Your job is simply to be ready

You are on the path you’re supposed to take today.

Enjoy today, enjoy the moments for what they are and allow them to bring forth what you need—whether you know what you need or not.

Breathe and on your exhale let go of whatever worry is on your mind. Maybe you’re behind on your word count goal. Maybe the lit agent hasn’t gotten back to you. Perhaps your characters have gone AWOL.

It’s okay. Believe that what is happening right now is what is meant to happen because you have proven yourself worthy of this challenge.

Your job is not to worry about when. Your job is not to worry about how. Your job, simply, is to be ready, whatever that might mean for you. Maybe you’re a spiritual person or not, and maybe you have a hard time giving over to an unseeable force. That’s okay. All you really need to know is that the power and intention is within you anyway.

You’re really only going to see this when you’re living and experiencing as many moments as you can in joy. If you’re constantly getting down on yourself for your bad luck or bad timing then there is no room for joy.

Things will happen for you when it’s the right time for you—not when you think it’s the right time. This is hard to swallow. We’re all on insane deadlines, aren’t we? Propped ticking clocks on the bedside of our dreams. We want things to happen in a certain time and space so that we can check that off on our Great List of Things To Do and move on to the next thing.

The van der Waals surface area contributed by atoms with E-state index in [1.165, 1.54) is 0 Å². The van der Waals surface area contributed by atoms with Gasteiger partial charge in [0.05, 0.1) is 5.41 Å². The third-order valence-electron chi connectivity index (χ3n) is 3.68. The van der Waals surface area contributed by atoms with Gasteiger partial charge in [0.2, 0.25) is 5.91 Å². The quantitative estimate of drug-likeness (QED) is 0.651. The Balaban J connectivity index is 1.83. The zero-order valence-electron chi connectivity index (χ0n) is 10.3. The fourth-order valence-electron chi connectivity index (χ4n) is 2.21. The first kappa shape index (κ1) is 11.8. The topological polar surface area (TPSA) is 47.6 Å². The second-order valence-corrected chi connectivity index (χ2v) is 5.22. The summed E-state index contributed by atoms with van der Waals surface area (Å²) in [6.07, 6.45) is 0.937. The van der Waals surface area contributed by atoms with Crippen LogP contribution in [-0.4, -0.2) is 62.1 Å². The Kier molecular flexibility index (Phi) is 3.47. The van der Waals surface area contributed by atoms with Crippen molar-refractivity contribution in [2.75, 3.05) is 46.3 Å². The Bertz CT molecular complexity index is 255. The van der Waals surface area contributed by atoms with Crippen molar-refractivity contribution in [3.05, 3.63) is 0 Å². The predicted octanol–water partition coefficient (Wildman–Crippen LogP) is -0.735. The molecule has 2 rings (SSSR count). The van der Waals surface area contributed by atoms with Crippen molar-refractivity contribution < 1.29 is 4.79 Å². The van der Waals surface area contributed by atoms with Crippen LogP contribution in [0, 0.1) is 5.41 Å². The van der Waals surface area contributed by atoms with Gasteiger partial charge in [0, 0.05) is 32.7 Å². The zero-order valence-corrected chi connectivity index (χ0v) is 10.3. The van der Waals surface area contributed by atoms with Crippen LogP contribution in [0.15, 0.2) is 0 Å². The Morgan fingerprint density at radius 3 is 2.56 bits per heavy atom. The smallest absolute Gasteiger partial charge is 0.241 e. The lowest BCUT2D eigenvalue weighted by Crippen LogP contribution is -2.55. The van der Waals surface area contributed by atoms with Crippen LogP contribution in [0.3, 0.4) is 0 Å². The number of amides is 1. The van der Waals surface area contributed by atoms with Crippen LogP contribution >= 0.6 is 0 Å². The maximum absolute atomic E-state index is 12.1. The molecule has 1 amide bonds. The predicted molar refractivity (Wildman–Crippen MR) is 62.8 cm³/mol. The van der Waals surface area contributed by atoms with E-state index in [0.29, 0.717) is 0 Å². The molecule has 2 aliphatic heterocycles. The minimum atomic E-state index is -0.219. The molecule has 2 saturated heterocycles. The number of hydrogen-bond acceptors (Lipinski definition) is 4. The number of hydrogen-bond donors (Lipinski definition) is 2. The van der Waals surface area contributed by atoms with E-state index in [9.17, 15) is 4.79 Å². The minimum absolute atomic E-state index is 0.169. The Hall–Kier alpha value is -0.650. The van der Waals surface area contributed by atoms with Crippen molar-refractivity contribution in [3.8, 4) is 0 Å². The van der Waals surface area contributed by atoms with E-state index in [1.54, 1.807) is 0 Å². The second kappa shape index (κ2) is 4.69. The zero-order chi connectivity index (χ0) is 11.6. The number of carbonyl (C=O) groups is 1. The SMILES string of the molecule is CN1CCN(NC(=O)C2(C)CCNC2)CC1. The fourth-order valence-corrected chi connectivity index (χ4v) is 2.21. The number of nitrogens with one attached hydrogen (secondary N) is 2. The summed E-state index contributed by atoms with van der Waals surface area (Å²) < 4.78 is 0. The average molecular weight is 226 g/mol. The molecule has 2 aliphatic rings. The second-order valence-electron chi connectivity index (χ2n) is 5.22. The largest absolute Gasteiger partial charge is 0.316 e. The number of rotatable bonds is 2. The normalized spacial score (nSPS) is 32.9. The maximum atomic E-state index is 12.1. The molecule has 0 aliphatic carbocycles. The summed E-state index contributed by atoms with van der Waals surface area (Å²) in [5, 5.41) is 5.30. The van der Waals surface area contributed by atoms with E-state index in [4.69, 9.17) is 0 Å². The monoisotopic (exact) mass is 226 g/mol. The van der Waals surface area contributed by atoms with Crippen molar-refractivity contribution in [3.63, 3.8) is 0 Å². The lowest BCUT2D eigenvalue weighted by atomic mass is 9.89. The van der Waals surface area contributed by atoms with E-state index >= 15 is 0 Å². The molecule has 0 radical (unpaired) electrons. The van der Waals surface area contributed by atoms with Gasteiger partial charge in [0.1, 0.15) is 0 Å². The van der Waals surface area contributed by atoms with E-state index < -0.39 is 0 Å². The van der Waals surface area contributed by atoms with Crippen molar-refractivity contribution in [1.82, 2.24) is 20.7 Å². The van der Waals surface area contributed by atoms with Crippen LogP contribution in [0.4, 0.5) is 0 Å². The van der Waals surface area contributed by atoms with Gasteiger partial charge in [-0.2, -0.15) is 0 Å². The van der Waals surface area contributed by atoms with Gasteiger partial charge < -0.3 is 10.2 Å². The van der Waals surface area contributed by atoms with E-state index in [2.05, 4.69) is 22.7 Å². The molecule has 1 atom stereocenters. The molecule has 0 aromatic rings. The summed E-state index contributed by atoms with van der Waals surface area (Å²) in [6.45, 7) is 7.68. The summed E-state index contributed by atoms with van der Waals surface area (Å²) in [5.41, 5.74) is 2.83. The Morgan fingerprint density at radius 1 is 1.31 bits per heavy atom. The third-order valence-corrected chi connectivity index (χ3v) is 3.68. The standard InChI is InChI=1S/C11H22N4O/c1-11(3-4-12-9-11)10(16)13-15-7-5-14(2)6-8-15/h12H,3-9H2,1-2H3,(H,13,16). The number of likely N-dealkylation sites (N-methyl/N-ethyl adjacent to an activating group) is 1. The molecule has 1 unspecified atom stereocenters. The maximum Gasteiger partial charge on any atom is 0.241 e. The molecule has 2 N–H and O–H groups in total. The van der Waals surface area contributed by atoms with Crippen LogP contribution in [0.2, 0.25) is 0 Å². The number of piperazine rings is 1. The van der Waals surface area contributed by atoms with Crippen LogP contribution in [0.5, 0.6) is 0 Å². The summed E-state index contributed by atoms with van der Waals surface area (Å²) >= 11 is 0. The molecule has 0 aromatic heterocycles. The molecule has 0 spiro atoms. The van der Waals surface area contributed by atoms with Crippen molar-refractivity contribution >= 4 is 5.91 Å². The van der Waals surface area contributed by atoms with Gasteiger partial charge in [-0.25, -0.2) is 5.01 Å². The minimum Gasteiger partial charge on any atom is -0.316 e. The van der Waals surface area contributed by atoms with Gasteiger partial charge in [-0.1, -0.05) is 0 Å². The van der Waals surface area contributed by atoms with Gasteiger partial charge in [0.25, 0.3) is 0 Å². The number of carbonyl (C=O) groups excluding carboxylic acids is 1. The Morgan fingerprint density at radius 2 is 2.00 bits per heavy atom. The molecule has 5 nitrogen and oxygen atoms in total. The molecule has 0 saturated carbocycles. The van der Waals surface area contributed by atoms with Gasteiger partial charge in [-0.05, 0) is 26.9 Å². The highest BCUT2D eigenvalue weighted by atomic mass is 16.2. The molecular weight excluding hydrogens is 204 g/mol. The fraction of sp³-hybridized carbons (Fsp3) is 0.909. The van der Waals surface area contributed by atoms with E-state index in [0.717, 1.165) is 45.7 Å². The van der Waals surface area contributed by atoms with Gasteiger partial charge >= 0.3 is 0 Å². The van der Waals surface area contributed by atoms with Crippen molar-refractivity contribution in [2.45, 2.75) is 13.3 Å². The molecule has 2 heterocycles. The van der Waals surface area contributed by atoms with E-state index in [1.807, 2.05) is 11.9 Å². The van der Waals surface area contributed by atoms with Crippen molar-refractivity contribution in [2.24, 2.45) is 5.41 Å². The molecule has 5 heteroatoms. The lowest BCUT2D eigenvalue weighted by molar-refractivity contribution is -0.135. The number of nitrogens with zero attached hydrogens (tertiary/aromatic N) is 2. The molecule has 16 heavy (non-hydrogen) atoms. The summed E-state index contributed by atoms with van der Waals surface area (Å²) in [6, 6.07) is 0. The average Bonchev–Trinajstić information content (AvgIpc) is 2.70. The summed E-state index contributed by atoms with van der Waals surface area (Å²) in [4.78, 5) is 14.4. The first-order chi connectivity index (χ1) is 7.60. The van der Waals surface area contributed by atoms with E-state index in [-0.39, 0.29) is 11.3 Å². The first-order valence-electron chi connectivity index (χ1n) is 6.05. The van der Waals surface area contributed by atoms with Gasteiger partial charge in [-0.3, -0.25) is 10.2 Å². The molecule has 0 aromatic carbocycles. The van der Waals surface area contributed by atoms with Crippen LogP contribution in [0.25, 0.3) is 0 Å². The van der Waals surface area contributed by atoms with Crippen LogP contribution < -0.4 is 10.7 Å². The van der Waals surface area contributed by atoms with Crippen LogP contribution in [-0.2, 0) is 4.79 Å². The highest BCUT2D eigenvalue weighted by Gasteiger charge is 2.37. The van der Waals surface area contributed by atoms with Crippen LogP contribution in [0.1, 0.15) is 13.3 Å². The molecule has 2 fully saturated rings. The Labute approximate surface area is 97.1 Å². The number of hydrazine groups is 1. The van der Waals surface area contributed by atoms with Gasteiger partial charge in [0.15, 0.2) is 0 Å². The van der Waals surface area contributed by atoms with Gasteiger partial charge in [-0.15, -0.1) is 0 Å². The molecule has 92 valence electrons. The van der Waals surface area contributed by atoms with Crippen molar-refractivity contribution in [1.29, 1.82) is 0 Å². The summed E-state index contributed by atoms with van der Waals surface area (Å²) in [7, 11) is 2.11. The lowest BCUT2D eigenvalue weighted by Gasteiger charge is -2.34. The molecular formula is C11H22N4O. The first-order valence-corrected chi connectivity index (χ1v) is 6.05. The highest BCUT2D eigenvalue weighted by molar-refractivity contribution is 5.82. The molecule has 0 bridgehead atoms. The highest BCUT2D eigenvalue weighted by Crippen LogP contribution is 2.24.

"We've put ourselves on insane deadlines. Propped ticking clocks on the bedside of our dreams." -

Breathe and tell yourself that your timeline is based on when you are ready. Sometimes that means days, other times that means years. Sometimes being ready requires only a mental shift in awareness, or a decision that pivots your life.

Your version of “being ready” is not necessarily the same as the universe’s version.

This is why so many great opportunities are missed. We didn’t see them for what they were.

Exhale. Don’t waste your valuable, precious moments wondering when or how or where. Rather, focus on your job and be in the moment of that job—whatever that means for you. If you have to take a self-care day, then step out. If you have to give up your hour of Survivor to tackle edits, then get to your project.  Maybe you need to engage in a tough conversation with the person standing in your way, sign up for the writing conference you’ve been avoiding, lock the door to your study during your writing session—each day be in the moment that is asking of you.